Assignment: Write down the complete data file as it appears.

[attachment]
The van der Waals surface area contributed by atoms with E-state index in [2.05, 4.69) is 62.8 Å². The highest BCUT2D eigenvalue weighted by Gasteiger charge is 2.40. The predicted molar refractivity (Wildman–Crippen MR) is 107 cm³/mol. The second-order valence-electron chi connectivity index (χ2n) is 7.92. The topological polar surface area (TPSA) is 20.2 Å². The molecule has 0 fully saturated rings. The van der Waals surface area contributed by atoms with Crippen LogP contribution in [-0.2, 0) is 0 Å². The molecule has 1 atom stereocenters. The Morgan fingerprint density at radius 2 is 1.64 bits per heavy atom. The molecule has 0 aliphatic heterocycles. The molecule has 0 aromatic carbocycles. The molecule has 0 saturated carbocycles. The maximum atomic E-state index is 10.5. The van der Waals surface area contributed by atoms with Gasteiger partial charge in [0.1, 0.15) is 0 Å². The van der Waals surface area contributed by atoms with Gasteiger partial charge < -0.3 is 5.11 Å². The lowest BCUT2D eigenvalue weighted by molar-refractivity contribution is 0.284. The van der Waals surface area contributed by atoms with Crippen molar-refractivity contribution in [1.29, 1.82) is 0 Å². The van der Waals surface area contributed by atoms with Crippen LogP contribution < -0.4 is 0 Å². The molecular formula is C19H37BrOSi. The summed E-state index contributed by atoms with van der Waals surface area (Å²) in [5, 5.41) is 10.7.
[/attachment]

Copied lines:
The van der Waals surface area contributed by atoms with E-state index in [2.05, 4.69) is 62.8 Å². The highest BCUT2D eigenvalue weighted by Gasteiger charge is 2.40. The predicted molar refractivity (Wildman–Crippen MR) is 107 cm³/mol. The second-order valence-electron chi connectivity index (χ2n) is 7.92. The topological polar surface area (TPSA) is 20.2 Å². The molecule has 0 fully saturated rings. The van der Waals surface area contributed by atoms with Crippen LogP contribution in [-0.2, 0) is 0 Å². The molecule has 1 atom stereocenters. The Morgan fingerprint density at radius 2 is 1.64 bits per heavy atom. The molecule has 0 aliphatic heterocycles. The molecule has 0 aromatic carbocycles. The molecule has 0 saturated carbocycles. The maximum atomic E-state index is 10.5. The van der Waals surface area contributed by atoms with Gasteiger partial charge in [0.1, 0.15) is 0 Å². The van der Waals surface area contributed by atoms with Gasteiger partial charge < -0.3 is 5.11 Å². The lowest BCUT2D eigenvalue weighted by molar-refractivity contribution is 0.284. The van der Waals surface area contributed by atoms with Crippen molar-refractivity contribution in [1.29, 1.82) is 0 Å². The van der Waals surface area contributed by atoms with Crippen LogP contribution < -0.4 is 0 Å². The molecular formula is C19H37BrOSi. The summed E-state index contributed by atoms with van der Waals surface area (Å²) in [5, 5.41) is 10.7.